Winston Duke, however, will become more a national treasure following Us. You’ll know him better as the brazen and surly M’Baku from both Black Panther and Avengers: Infinity War. Duke has a natural talent for comedy, though, a part of his repertoire no one’s seen prior. Winston Duke runs off with the spotlight in every scene he can, rocking a dad bod as he tries to portray the lumbering frame of a fighter. In reality, Duke’s fatherly Gabe is more like the Cowardly Lion, feeling absolutely incredulous as events unfold around him and serving as the comedic relief. Every badass woman needs a man like Gabe by her side, a man of good intentions who just wants to catch a break. He would rather stand and fight – though he’s more of the type of guy who would rather sit back and let pandemonium settle down before running.
By the film’s conclusion, the riffs of Minnie Ripperton overtaking the theater in a twisted happy yet ominous glee, you come to realize Us isn’t the horror film the trailers painted for the last few months. Not by a long shot. You’ll walk out under the impression you understand the ending, but do you? Can you seriously ask yourself if you’re sure of who people really are on the inside? Does Jeremiah 11:11, the Bible verse flashed throughout the film, any more clearer? Peele pours a bevy of heavy commentary and introspective heart into the core of Us. Peele isn’t trying to up the ante in the horror genre. If anything, his love for The Twilight Zone has allowed him to forge a film that will stick with you well after the movie ends. Us is the type of movie that will entertain you for two hours but continue asking questions afterwards. Keep it up, Peele. Comedy may be what got you started but your ability to tell terrorizing tales is where your future truly lies.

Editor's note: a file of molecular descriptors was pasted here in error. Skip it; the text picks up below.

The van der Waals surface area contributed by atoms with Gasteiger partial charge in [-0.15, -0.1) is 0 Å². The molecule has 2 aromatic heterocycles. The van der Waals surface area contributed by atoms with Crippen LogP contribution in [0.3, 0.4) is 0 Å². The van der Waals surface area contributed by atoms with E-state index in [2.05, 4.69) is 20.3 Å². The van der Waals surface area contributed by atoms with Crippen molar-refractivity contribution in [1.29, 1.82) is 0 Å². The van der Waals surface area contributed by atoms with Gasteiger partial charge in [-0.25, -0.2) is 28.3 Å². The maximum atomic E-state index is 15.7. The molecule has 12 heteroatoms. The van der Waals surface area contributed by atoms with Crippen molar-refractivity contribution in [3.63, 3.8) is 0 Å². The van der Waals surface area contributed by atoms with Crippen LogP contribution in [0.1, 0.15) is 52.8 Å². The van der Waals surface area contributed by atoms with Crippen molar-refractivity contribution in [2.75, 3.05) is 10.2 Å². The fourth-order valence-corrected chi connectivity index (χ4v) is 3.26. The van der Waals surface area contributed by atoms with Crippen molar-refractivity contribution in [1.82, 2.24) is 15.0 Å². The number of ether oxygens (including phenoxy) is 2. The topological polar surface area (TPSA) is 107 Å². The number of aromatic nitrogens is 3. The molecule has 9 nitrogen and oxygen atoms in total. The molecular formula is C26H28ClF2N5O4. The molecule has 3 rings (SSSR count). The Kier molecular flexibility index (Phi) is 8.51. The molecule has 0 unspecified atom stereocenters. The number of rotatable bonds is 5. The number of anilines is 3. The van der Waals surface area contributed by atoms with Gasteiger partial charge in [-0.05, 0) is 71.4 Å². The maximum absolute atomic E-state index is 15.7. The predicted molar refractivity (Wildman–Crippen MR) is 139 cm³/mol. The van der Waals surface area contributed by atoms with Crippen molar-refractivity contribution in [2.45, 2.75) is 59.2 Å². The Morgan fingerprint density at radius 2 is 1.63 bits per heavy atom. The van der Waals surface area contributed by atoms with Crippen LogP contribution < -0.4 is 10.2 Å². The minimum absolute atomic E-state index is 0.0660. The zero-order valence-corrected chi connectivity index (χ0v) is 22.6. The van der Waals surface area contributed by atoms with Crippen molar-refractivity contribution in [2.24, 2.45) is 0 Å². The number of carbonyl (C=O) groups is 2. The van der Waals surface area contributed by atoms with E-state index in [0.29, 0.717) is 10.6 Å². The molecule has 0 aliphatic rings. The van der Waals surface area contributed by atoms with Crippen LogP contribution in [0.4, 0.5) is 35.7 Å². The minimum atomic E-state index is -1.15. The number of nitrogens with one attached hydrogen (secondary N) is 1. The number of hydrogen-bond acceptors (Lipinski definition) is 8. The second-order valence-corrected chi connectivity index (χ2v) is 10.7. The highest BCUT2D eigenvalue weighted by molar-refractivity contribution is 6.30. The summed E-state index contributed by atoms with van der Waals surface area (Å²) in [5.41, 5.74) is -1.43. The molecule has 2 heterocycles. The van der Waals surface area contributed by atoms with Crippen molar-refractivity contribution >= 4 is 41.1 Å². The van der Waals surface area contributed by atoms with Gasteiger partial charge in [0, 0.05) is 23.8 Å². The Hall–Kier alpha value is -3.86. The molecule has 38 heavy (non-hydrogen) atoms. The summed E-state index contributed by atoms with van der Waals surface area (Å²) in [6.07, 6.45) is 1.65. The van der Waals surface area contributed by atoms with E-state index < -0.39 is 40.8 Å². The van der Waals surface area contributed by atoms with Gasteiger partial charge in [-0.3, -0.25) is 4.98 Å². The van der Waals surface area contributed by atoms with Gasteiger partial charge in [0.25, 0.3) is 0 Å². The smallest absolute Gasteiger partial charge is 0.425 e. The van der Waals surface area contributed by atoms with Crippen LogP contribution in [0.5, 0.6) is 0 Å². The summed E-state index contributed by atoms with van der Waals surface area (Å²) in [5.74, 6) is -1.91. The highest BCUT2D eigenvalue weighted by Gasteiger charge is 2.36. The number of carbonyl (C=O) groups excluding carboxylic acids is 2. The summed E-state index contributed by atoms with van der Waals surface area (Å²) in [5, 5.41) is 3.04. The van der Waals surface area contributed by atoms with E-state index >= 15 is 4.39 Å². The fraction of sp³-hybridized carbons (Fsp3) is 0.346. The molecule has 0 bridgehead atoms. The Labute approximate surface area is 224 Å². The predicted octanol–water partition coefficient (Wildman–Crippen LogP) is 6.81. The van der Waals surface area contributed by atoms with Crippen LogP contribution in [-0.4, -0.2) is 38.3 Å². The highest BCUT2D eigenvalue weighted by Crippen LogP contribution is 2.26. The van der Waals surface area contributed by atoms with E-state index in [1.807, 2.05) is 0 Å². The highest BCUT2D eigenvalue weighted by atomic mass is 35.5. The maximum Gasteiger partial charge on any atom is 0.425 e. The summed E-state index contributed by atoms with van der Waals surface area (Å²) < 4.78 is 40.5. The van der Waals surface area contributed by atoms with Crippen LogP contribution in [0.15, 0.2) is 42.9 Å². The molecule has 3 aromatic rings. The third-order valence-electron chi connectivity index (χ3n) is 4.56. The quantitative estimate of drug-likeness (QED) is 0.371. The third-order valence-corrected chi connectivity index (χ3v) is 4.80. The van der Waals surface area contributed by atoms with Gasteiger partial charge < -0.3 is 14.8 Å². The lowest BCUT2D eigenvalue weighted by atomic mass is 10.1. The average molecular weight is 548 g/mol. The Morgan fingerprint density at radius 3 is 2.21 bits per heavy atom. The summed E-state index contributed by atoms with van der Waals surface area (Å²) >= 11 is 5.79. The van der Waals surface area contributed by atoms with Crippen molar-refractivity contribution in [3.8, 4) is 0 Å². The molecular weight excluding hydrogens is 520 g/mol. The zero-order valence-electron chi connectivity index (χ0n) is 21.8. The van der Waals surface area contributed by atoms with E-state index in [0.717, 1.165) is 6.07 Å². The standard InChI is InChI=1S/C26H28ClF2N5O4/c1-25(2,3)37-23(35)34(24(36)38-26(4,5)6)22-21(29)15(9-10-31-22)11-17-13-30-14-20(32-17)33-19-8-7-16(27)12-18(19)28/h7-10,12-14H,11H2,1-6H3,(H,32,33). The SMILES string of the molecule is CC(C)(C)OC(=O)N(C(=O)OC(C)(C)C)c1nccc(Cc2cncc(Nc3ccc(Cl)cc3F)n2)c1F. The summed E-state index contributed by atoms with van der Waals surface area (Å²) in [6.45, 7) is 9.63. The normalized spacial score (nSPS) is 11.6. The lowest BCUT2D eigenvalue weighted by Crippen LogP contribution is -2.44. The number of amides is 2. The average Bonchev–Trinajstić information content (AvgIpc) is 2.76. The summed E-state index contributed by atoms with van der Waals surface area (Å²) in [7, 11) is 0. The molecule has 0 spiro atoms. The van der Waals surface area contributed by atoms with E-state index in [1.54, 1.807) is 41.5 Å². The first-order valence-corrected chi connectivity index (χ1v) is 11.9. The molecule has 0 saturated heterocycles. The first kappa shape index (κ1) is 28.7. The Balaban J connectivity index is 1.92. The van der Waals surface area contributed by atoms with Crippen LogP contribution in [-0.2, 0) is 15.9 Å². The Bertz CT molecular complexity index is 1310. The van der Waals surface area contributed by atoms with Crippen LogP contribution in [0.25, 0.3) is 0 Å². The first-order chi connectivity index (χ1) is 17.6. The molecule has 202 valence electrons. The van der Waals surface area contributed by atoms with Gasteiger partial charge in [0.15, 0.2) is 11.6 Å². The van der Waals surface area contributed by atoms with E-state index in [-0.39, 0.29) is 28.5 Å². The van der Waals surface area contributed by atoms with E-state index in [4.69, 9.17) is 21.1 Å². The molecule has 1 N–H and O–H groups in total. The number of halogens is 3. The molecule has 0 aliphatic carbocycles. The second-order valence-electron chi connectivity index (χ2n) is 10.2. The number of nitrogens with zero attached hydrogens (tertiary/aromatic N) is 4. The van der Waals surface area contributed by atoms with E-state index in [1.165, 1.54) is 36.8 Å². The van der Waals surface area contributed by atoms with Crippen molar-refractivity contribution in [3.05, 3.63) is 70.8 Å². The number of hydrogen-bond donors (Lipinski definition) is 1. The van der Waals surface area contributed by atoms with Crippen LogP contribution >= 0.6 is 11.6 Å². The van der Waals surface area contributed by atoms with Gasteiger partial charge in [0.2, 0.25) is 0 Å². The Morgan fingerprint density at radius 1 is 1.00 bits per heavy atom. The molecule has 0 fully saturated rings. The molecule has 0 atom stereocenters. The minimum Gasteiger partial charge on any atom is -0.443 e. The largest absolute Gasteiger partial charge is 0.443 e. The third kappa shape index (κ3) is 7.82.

Jerrold spent his childhood in southeastern Pennsylvania ingesting far too many TV shows and movies, thus creating a stark-raving mad geek. He’s a movie aficionado, binge-watches Netflix, and is a total TV junkie. His addiction has led to an unhealthy and rabid obsession of various geek pantheons – Star Trek, Star Wars, both DC *AND* Marvel,
cult 80’s and 90’s television, Supernatural, The X-Files, Doctor Who, and, and…holy overload. He’s still waiting to run away in a 1967 Impala or a blue police box.